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Movie Review

‘Maiden’ excitingly documents a pathbreaking round-the-world race

The crew of the Maiden in “Maiden.”
The crew of the Maiden in “Maiden.”(Courtesy of Tracy Edwards/Sony Pictures Classics)

Imagine taking part in a 33,000-mile, nine-month sailing race around the globe. Imagine the jangling nerves, the barely suppressed sense of facing an insurmountable task. Still not challenging enough? Then imagine as many people doubting and ridiculing you as cheering you on.

This is the odyssey chronicled in “Maiden,” a documentary look at the eponymous yacht’s British skipper, Tracy Edwards, and the pioneering all-female crew who joined her for the prestigious — and decidedly patriarchal — Whitbread Round the World Race, in 1989.

Writer-director Alex Holmes (“Stop at Nothing: The Lance Armstrong Story”) absorbingly recounts the story of Edwards and her team in an unfussy linear style that effectively recaptures the tension of their gutsy undertaking. Unless you’re familiar with the various particulars, you’ll likely find yourself experiencing the film in aptly wavelike fashion, cresting with optimism about the crew’s prospects before plunging into apprehension, again and again.

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It’s not just the sailing that does it, although Maiden’s voyage across the indiscriminately treacherous, iceberg-strewn Southern Ocean in particular inspires both dread and awe. (Onboard footage is uneven, but it’s plenty.) The wild ride is also about Edwards and company’s interaction with chauvinist opponents, uninterested potential sponsors, and condescending reporters more inclined to ask about their emotional state or sexual orientation than their navigational strategy. The media also, to a man, call them “girls,” a time-capsule touch that’s allowed to speak for itself.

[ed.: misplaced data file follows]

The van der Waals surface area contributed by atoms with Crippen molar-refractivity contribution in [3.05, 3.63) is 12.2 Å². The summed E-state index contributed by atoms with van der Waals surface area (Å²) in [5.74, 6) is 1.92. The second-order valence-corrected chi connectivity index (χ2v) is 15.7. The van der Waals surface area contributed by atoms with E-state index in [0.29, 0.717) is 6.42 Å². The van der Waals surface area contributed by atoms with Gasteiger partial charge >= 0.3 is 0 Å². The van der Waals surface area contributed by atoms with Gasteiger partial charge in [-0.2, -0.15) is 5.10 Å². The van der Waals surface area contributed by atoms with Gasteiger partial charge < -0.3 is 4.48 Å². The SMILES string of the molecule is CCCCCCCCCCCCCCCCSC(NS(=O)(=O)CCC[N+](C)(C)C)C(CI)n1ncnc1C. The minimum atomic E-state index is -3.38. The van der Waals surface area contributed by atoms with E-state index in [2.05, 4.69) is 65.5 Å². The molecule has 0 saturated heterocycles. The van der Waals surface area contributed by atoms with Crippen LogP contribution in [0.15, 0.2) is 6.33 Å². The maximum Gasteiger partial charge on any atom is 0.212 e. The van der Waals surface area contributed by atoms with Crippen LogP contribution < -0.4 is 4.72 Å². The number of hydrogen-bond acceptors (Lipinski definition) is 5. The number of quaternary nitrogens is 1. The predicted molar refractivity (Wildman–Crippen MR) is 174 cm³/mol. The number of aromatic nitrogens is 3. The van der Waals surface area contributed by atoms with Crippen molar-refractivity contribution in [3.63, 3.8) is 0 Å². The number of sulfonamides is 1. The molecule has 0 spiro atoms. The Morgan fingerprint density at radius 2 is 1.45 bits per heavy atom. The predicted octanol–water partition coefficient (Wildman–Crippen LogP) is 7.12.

The venture’s highs and lows partly mirror Edwards’s fascinatingly mercurial character. We’re told straight off about the adversity that marked her later childhood and adolescence, and the rebelliousness that led her to leave home at 16 and eventually fall into a steward’s gig on a charter yacht. Still, she wandered with a bit of direction, clearing gender hurdles to land a cook’s position on a Whitbread boat, then coolly setting her sights on working the next race as a skipper herself. Now 57 and comfortably confident in front of Holmes’s lens, Edwards displays a flintiness and charming unease in vintage interview clips that paint her like a twentysomething, camera-shy Judi Dench.

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Or is Ginger Rogers a better comp, in a funny way? Looking back at everything Edwards had to go through to accomplish her precedent-setting goal, we can’t help recalling the old line about Rogers being able to do everything that Fred Astaire could, backward and in heels. It’s more like Top-Siders in this case, but the Maiden crew’s skillful achievement couldn’t feel more enduringly empowering. “They were heroines,” one former media detractor offers as a mea culpa. “Well, heroes by then.”

★ ★ ★
MAIDEN

Written and directed by Alex Holmes. At Kendall Square, Coolidge Corner, suburbs. 93 minutes. Unrated (some language).


Tom Russo can be reached at trusso2222@gmail.com.